banjo, banjos, Banjo, Banjos, bluegrass, 5 string, 5 string banjo, five string, five string banjo, vestal, scott vestal, Vestal, Scott Vestal, stealth, Stealth, stealth banjo, Stealth Banjo, scruggs, foggy mountain breakdown, stelling, gibson, deering, flathead, mastertone, bela fleck, music, musical instruments, vintage The following review of the Stealth Banjo appeared in the February 1998 issue of Acoustic Musician magazine. It was written by Casey Henry.

"What the heck IS that thing?" was my initial reaction when I first saw Scott Vestal playing one of his Stealth banjos. It didn't look like anything I'd ever seen before, but it sounded awfully good. I was confused, but everyone else seemed to know what it was, and I didn't want to display my ignorance, so I didn't ask. I have since found out what it is, played one, and bought one for myself.

Despite its modern appearance, the Stealth is really just a regular banjo. It has all the parts, they have just been rearranged. Scott designed the neck, inspired by an old English zither banjo that someone gave him. The fifth string runs through a brass tube underneath the fingerboard from the fifth fret toScott Vestal's Stealth Banjo the headstock, where it reemerges and is tuned with a tuner there. The peghead is designed to look sleek, and that it does, providing an unbroken visual line all the way up the neck. Further contributing to the visual effect is the absence of inlays. Scott has been heard to say that this is because he wanted to be like Tony Rice. In any case, there are dots on the side of the neck, so you won't be completely lost. Playing the Stealth is an exciting experience. Having no inlays made me trepidant at first, but once I got used to looking at the side of the neck for clues I was off and running. It is very easy to play, having an arched fingerboard and fairly low action. The string spacing is wider than on most banjos, which takes a little getting used to, but leaves room to maneuver and is good if you have large fingers. The unbroken expanse of neck is very liberating. It emphasizes the fact that all the frets are there to be used, not just the first three and the 9th, 10th, and 11th. It inspired me to try and use all those in-between frets. As always, the sound is the most important thing. It really sounds wonderful. Scott uses Curtis McPeake tone rings in each banjo, and assembles the pots himself. The Stealth is very responsive, especially in the low-to-mid range, with a strong warm sound sure to please.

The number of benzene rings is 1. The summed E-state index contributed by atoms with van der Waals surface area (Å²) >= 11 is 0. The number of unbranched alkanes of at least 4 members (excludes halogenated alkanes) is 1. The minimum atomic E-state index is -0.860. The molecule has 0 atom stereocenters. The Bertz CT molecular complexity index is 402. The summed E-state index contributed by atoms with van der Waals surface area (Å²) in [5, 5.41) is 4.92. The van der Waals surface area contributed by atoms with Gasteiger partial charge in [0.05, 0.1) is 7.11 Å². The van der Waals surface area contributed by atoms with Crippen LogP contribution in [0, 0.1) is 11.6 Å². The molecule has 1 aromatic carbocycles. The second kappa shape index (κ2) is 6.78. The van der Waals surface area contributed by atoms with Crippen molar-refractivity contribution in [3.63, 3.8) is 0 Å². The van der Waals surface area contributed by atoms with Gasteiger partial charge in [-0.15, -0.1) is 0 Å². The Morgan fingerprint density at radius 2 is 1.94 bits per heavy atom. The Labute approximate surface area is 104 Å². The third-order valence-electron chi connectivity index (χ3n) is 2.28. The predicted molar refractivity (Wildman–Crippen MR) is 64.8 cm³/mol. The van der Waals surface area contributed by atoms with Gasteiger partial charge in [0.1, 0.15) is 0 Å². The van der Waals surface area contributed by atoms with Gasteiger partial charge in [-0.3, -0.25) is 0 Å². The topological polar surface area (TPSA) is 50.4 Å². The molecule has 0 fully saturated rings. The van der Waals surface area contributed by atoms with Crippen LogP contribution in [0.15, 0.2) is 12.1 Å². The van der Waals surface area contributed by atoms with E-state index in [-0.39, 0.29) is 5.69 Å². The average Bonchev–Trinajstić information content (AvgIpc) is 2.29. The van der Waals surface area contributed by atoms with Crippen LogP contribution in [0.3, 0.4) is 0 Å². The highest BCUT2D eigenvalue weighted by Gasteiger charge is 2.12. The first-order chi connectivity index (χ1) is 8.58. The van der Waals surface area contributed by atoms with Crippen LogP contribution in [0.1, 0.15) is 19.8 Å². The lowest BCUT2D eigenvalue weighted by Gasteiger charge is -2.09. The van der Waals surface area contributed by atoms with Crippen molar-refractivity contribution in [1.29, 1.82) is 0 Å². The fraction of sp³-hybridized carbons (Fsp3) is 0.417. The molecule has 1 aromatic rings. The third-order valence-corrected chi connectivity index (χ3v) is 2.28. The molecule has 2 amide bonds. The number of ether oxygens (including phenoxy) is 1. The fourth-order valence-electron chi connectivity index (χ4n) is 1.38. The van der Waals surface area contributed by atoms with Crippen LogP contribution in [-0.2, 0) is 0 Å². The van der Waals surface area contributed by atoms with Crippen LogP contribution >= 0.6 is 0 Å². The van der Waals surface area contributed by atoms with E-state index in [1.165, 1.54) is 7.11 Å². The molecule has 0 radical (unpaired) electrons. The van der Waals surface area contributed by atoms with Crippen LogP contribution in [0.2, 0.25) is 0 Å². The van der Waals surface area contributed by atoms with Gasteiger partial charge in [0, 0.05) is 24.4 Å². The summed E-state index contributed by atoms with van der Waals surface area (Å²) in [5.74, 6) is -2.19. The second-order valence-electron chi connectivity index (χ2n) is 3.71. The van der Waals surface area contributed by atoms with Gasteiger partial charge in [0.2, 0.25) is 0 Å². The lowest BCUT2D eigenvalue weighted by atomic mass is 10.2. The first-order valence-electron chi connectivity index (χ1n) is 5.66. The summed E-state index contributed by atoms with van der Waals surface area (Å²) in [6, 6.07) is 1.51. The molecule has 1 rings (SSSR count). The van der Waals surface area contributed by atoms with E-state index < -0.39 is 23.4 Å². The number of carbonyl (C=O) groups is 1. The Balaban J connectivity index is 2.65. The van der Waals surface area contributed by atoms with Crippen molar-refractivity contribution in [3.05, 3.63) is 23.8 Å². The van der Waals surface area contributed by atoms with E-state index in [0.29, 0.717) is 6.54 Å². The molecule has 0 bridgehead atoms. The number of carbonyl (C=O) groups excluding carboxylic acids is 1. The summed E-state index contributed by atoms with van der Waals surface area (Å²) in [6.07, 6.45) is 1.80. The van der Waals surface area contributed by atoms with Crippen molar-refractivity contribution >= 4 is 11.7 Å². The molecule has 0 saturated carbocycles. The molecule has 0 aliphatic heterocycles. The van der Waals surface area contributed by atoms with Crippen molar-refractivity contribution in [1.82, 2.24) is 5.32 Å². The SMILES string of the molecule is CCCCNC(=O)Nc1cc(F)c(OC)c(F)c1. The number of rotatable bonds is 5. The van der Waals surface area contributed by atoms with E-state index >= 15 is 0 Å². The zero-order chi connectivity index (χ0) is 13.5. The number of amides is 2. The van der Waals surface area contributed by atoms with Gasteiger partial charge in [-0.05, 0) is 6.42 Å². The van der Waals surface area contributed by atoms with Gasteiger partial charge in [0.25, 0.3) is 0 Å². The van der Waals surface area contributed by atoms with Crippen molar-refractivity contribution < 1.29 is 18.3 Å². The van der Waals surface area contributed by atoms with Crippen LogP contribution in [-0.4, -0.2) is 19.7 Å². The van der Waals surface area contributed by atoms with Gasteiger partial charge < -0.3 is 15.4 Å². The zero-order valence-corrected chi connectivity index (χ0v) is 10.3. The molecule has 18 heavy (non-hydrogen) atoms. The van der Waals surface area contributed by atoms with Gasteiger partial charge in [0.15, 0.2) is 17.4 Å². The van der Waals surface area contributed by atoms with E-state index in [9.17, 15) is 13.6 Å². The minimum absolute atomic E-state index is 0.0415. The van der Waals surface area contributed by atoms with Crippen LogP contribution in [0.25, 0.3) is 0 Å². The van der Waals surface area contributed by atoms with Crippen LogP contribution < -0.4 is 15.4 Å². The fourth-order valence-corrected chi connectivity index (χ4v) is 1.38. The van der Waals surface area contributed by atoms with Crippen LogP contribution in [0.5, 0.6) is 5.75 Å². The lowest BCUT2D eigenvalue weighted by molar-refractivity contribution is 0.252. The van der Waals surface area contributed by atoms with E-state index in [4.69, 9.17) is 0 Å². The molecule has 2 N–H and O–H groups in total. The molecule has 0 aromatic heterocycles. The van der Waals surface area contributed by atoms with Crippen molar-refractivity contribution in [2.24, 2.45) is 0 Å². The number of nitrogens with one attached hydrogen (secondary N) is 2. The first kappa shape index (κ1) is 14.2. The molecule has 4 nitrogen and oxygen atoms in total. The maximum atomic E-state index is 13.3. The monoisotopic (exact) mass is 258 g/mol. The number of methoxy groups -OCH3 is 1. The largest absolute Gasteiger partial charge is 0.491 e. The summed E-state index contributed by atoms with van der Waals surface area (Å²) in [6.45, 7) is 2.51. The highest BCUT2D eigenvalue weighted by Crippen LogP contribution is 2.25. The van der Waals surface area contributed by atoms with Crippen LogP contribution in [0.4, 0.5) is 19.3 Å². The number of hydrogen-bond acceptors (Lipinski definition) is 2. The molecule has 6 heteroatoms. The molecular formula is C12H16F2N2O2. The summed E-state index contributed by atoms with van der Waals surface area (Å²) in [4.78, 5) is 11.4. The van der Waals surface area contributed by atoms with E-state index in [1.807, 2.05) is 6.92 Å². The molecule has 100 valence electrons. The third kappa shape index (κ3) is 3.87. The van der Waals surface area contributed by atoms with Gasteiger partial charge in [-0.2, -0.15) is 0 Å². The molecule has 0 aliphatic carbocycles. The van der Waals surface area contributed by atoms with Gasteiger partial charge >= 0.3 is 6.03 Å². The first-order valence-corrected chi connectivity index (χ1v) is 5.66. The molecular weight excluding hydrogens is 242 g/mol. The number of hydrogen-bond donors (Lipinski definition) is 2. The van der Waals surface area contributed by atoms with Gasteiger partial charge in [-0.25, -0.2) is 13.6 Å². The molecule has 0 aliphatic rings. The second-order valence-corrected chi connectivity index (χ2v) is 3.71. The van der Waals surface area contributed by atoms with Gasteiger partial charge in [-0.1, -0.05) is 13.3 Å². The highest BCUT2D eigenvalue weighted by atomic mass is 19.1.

When I debuted my banjo at IBMA this year, I got many compliments on how it sounded. The tone is clear with good separation between notes. It has a lot of sustain but no overtones so it mikes very well. It really cuts through and reveals every nuance and subtlety present in your playing. Scott sets each banjo up personally with a 3/4" Snuffy Smith bridge curved to match the radius of the fingerboard, and a Presto tailpiece.

The neck and resonator on mine are made of walnut, the resonator of a particularly beautiful piece of burled walnut that is a joy just to look at. The banjos are also offered in mahogany for all you mahogany types and I feel confident that they sound just as good. The mahogany Stealth lists for $2500, and in walnut, $2600, with a hardshell case which is a great deal for a high quality banjo which sounds this good. Give one a try. You will be pleasantly surprised, and you'll certainly make a splash at your next jam session when everyone asks you, "What the heck IS that thing?"

Scott Vestal's Stealth BanjoScott Vestal's Stealth BanjoScott Vestal's Stealth BanjoScott Vestal's Stealth BanjoScott Vestal's Stealth Banjo

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